Deemed dividend upheld when amount was parked in long term investments and could not be in the course of business

Deemed dividend upheld when amount was parked in long term investments and hence could not qualify as to be made in the course of business – High Court

ABCAUS Case Law Citation:
ABCAUS 2219 (2018) (02) HC

The Challenge/Grievance:
The case law involves an appeal filed by the Income Tax Department (Revenue) against the order of the Income Tax Appellate Tribunal (ITAT/Tribunal) in deleting the addition made by the Assessing Officer (AO) on account of deemed· dividend u/s 2(22)(e) of the Income Tax Act, 1961 (the Act) and also the disallowance of amount paid as guarantee commission.

Important Case Laws Cited/relied upon by the parties:
Navnit Lal. C. Jhaveri v. K.K. Sen 1965 (56) ITR 198; Tarulata Shyam v. CIT 1977 (108) ITR 345; CIT v. Sunil Chopra 242 CTR (Del) 498; CIT v. Creative Dyeing and Printing Private Limited 2009 318 ITR 476; CIT v. Atul Engineering Udyog 2015 228 Taxmann 295 (All) and CIT v. Nagindas. M. Kapadia1997 (177) ITR 393

Brief Facts of the Case:
The respondent assessee in its books of account had shown an outstanding liability payable to a company (sundry creditor). It was explained to the AO that the assessee company had was in the business of sale and purchase of import licenses. It tied up with the sundry creditor for procurement of License and received advance for procurement of license. It was also stated that another company stood as guarantor to the sundry creditor for the safe custody of the funds and as per the tripartite agreement the other company was to be paid 2.5% as guarantee commission.

Deemed dividend

The AO observed that the assesse company was holding more than 10% equity shares in the said sundry creditors company. The AO considered the payment of guarantee commission on net of advance as admission of fact the assessee was benefited just by virtue of receiving the advance to such an extent that it could pay a commission out of its own resources. Also, the AO noted that the advance received was parked in investments in shares and loans and advances to several parties whereas as per the agreement the assessee was required to mobilize these funds within 3 days, if the sundry creditor company recalled it or within a day if it was required to block deals in purchase of licenses. Further, the rate of interest charged on these loans and advances was approx. @ 12% per annum which clearly showed that the loans were taken for medium to long term. According to the AO, it showed that the assessee could not have and did not have the intention to purchase the shares.

On appeal, the CIT (Appeals) held that the amount received could not have been treated as “deemed dividend”. The ITAT confirmed the conclusions of the CIT (A) and held that it was a business transaction.

Contentions made on behalf of the Petitioner Revenue:
It was submitted that no import licences were purchased and sold. In fact there was no transaction whatsoever between the assessee and the sundry creditor company. It is submitted that the alleged agreement was vague, merely a cover up and camouflage, ambiguous and advance of money under such an agreement cannot be regarded as a genuine business transaction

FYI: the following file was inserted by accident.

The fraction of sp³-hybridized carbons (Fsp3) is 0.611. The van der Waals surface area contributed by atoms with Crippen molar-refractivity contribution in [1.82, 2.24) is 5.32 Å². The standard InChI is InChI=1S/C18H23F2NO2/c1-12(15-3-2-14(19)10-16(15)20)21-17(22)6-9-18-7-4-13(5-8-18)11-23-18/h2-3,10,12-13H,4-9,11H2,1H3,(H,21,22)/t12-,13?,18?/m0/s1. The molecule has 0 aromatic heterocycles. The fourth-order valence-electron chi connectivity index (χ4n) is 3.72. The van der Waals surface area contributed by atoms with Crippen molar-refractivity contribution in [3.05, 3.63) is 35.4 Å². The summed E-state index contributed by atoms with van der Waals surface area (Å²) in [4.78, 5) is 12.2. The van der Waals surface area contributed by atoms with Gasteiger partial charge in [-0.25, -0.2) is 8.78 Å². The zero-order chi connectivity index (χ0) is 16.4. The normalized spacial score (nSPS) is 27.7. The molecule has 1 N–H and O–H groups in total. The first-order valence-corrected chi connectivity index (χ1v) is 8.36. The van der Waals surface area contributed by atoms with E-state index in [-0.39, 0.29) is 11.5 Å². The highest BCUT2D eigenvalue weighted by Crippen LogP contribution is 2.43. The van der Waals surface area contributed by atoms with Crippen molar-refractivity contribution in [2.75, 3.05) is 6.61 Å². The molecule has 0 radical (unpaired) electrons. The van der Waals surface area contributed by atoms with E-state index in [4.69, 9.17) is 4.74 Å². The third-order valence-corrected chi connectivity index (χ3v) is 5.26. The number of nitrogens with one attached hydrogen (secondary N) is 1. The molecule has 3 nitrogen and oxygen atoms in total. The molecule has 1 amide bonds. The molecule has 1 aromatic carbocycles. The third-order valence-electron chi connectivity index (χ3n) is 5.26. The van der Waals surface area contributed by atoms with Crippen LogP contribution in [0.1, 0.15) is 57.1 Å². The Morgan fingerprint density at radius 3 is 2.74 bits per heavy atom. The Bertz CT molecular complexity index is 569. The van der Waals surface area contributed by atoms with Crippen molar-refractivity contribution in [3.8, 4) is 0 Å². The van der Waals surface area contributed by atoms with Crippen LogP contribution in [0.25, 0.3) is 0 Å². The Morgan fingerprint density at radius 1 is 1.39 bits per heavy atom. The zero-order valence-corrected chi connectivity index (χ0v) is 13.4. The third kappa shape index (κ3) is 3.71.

It was argued that in terms of the alleged agreement, the assessee was not liable to pay any interest and substantial amounts were paid to him though the deal had not materialized.

Observations made by the High Court:
The Hon’ble High Court opined that whether amounts advanced by a company in which public does not have any substantial shareholding to a shareholder  holding shares in excess of 10% amounts to a trading transaction or deemed dividend, there can be no bright line test. The Revenue has to conduct a fact-based inquiry each time such contention is urged by the assessee.

The Hon’ble High Court opined that all the facts which were analyzed meticulously by the AO, were completely overlooked by the lower appellate authorities who virtually made short work of the findings recorded with respect to the applicability of Section 2(22)(e).

The Hon’ble High Court observed the assessee by advancing substantial amounts at commercial rates of interest could not be conceivably attributable to short term deposits and also for the purpose of yielding income, i.e. by investing with the object of trading in shares.

The Hon’ble High Court opined both the lower authorities overlooked that the real intent of advancing the sums to the assessee was to share its profit by way of deemed dividend. The sum.

Regarding the issue of guarantee commission, the Hon’ble High Court observed that the AO was of the opinion that the agreement was of a self–serving nature and meant for purposes other than of business intended.

The CIT (A) and the ITAT deleted the disallowance holding that the original transaction of advance was genuine and a trading one and furthermore that the commission was paid through payment channels in terms of the tripartite agreements. It was also observed that there was no interrelationship between the assessee and the other company with which the license arrangements were sought to be entered into directly.

The Hon’ble High Court opined that since the commission payment was premised upon the assessee’s claim about the genuineness of the underlying transaction, i.e. that it was an advance, the findings on deemed dividend logically would result in the second question too being answered in the revenue’s favour.

Decision/ Conclusion/Held:
The questions were answered in favour of the assessee and against the Revenue.

Deemed dividend upheld when amount was parked in long term investments

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